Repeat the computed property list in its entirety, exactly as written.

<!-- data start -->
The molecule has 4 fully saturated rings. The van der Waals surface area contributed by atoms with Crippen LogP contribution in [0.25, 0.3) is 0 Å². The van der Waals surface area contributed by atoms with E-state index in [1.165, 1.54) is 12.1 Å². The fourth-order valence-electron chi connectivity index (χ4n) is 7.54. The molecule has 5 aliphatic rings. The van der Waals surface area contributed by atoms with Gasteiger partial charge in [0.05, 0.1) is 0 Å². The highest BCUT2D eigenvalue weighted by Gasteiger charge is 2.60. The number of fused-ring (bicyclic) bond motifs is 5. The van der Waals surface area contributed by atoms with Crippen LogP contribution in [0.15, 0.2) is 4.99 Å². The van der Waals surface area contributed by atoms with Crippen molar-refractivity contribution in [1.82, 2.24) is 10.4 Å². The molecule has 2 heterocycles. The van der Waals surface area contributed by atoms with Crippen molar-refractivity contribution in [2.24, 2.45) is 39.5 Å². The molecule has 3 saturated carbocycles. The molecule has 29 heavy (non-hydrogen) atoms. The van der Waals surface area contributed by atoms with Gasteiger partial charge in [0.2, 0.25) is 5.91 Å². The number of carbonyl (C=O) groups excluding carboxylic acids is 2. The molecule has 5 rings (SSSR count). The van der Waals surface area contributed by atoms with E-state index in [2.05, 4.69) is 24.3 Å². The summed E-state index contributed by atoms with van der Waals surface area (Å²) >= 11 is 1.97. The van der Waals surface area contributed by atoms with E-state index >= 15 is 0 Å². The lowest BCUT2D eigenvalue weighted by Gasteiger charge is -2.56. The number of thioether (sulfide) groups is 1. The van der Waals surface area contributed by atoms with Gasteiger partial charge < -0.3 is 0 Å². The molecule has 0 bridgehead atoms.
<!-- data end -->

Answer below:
The molecule has 4 fully saturated rings. The van der Waals surface area contributed by atoms with Crippen LogP contribution in [0.25, 0.3) is 0 Å². The van der Waals surface area contributed by atoms with E-state index in [1.165, 1.54) is 12.1 Å². The fourth-order valence-electron chi connectivity index (χ4n) is 7.54. The molecule has 5 aliphatic rings. The van der Waals surface area contributed by atoms with Gasteiger partial charge in [0.05, 0.1) is 0 Å². The highest BCUT2D eigenvalue weighted by Gasteiger charge is 2.60. The number of fused-ring (bicyclic) bond motifs is 5. The van der Waals surface area contributed by atoms with Crippen LogP contribution in [0.15, 0.2) is 4.99 Å². The van der Waals surface area contributed by atoms with Crippen molar-refractivity contribution in [1.82, 2.24) is 10.4 Å². The molecule has 2 heterocycles. The van der Waals surface area contributed by atoms with Crippen molar-refractivity contribution in [2.24, 2.45) is 39.5 Å². The molecule has 3 saturated carbocycles. The molecule has 29 heavy (non-hydrogen) atoms. The van der Waals surface area contributed by atoms with Gasteiger partial charge in [0.2, 0.25) is 5.91 Å². The number of carbonyl (C=O) groups excluding carboxylic acids is 2. The molecule has 5 rings (SSSR count). The van der Waals surface area contributed by atoms with E-state index in [2.05, 4.69) is 24.3 Å². The summed E-state index contributed by atoms with van der Waals surface area (Å²) >= 11 is 1.97. The van der Waals surface area contributed by atoms with E-state index >= 15 is 0 Å². The lowest BCUT2D eigenvalue weighted by Gasteiger charge is -2.56. The number of thioether (sulfide) groups is 1. The van der Waals surface area contributed by atoms with Gasteiger partial charge < -0.3 is 0 Å². The molecule has 0 bridgehead atoms.